Personally, I find the dualistic character of Revelation rather off-putting. I’m wary of a cut-and-dry, black-or-white worldview, and yet we can’t deny that things are not right in the world, and there really never has been a time when truth, justice, and goodness reigned entirely. One of the values of Revelation is that, though the battle has already been won in Christ, and Christ is indeed King - as we celebrated this past Sunday - we are still part of that living story. There are still forces and prevailing attitudes, both outside of ourselves and within us as well, that stand against the work and the Spirit of God. We might not use the same imagery as apocalyptic authors, but the Paschal Mystery is being lived out in the members of Christ’s Body - in those who are crucified when profit is prioritized over human life, when power is chosen over people. We do continue to fight against evil in our world today. But evil is not so much a thing in and of itself; rather evil gets its nature from its opposition to God. I certainly would not say that there are evil human beings, but there are human actions and inactions that are in conflict with goodness, peace, charity, self-control, and the like.
Naturally, the wrathful violence of the apocalyptic narrative can be a bit unnerving for many folks. But we also know that history, from the stories of the Old Testament even until now - have shown us that destruction, disaster, war, and death give way to renewal, resurrection, and new life. It’s a shame that we live in a world in which we needed a civil rights movement, but where would we be without those men and women who risked their dignity and their lives for equality under the law? But, of course, we still have a long way to go. Even as we look back on this 2020 year, we remember those awful deaths that reignited the Black Lives Matter movement - these killings were unjust tragedies and should not have happened, yet I think we are seeing a new creation of sorts being formed in a movement striving for a more just society. I’m reminded of the words of Archbishop Oscar Romero, who said, “If they kill me, I will rise in the Salvadoran people.” The mystery of dying and rising is written into the fabric of the human story and is very much at the core of our faith where Christ is always victorious - and even death itself has no power over us. This is why we need apocalyptic, not because we look forward to war, death, and destruction, but because it gives us a lens with which to view the human story, and it reminds us that, after enduring the travail of pursuing goodness and righteousness, Christ will reign.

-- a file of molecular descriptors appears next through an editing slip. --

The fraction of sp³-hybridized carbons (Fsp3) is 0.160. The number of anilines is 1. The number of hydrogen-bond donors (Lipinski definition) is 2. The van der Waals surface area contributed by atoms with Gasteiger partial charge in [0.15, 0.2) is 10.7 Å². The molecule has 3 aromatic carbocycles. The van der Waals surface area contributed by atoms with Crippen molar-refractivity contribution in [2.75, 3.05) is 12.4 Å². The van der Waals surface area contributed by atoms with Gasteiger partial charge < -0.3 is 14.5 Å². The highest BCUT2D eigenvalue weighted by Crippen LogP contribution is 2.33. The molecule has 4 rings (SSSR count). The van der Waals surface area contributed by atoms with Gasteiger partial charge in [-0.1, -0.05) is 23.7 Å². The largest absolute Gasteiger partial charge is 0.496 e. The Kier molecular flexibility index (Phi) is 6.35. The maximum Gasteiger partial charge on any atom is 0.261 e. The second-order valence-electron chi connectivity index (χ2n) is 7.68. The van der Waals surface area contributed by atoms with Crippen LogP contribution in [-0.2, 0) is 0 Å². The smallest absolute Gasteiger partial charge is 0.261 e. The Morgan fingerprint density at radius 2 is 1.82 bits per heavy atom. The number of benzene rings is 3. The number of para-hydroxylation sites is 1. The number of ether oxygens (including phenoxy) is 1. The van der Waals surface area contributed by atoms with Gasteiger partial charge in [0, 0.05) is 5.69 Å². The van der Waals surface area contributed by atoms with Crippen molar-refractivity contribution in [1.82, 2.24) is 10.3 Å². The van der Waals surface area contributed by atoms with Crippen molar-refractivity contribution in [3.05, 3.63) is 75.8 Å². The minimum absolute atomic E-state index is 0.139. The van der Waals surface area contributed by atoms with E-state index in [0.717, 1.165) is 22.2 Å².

In today’s Gospel we are told to consider the blossoms on the fig tree. We know this is a sign that summer is near, so likewise we should read the signs of the times to recognize that God’s kingdom is at hand. I think with so much that has transpired in the last several months, not least of all the pandemic, we are experiencing a God-moment in our world - a nearness of God’s kingdom. I don’t think it’s the linear end of the world or signs of Jesus' second coming, for we’ve experienced rays of God’s kingdom like this before in history and in our own lifetimes. God’s Word, both spoken and incarnate, has endured all kinds of risings and topplings of kingdoms, nations, movements, philosophies, and technologies. And now, with everything that has been going on, I have apocalyptic hope that new life is budding forth - though not without challenges and forces of opposition. I don’t know what it might look like or even how long the struggles might last, but I believe that Christ and his kingdom will prevail.